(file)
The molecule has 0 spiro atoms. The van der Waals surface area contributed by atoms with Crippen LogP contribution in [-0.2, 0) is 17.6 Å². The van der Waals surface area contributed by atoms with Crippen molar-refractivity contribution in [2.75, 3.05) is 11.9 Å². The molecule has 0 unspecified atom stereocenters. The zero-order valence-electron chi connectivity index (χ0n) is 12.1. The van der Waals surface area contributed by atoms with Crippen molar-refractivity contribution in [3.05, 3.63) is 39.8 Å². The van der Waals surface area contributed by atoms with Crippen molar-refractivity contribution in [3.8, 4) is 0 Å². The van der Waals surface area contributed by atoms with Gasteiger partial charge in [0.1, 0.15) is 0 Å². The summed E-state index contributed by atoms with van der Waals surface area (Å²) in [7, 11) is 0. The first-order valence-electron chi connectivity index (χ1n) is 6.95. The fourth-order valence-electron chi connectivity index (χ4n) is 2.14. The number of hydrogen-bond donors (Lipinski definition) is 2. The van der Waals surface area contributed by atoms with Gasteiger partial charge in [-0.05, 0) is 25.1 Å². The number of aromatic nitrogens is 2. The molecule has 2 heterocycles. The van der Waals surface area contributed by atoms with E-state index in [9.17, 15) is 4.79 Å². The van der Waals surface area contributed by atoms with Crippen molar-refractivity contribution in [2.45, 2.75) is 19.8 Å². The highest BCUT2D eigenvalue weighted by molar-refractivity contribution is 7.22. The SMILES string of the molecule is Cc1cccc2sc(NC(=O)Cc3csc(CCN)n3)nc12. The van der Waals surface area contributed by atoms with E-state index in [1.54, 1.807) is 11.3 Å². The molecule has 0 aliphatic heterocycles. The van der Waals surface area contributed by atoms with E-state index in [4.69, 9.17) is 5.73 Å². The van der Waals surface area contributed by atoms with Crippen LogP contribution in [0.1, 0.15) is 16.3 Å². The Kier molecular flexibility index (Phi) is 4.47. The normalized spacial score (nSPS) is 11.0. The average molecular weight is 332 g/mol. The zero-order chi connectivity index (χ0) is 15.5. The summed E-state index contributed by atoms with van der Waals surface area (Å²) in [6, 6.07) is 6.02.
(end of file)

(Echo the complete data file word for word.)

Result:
The molecule has 0 spiro atoms. The van der Waals surface area contributed by atoms with Crippen LogP contribution in [-0.2, 0) is 17.6 Å². The van der Waals surface area contributed by atoms with Crippen molar-refractivity contribution in [2.75, 3.05) is 11.9 Å². The molecule has 0 unspecified atom stereocenters. The zero-order valence-electron chi connectivity index (χ0n) is 12.1. The van der Waals surface area contributed by atoms with Crippen molar-refractivity contribution in [3.05, 3.63) is 39.8 Å². The van der Waals surface area contributed by atoms with Crippen molar-refractivity contribution in [3.8, 4) is 0 Å². The van der Waals surface area contributed by atoms with Gasteiger partial charge in [0.1, 0.15) is 0 Å². The summed E-state index contributed by atoms with van der Waals surface area (Å²) in [7, 11) is 0. The first-order valence-electron chi connectivity index (χ1n) is 6.95. The fourth-order valence-electron chi connectivity index (χ4n) is 2.14. The number of hydrogen-bond donors (Lipinski definition) is 2. The van der Waals surface area contributed by atoms with Gasteiger partial charge in [-0.05, 0) is 25.1 Å². The number of aromatic nitrogens is 2. The molecule has 2 heterocycles. The van der Waals surface area contributed by atoms with E-state index in [9.17, 15) is 4.79 Å². The van der Waals surface area contributed by atoms with Crippen molar-refractivity contribution in [2.45, 2.75) is 19.8 Å². The highest BCUT2D eigenvalue weighted by molar-refractivity contribution is 7.22. The SMILES string of the molecule is Cc1cccc2sc(NC(=O)Cc3csc(CCN)n3)nc12. The van der Waals surface area contributed by atoms with E-state index in [1.54, 1.807) is 11.3 Å². The molecule has 0 aliphatic heterocycles. The van der Waals surface area contributed by atoms with E-state index in [4.69, 9.17) is 5.73 Å². The van der Waals surface area contributed by atoms with Crippen LogP contribution in [0.1, 0.15) is 16.3 Å². The Kier molecular flexibility index (Phi) is 4.47. The normalized spacial score (nSPS) is 11.0. The average molecular weight is 332 g/mol. The zero-order chi connectivity index (χ0) is 15.5. The summed E-state index contributed by atoms with van der Waals surface area (Å²) in [6, 6.07) is 6.02.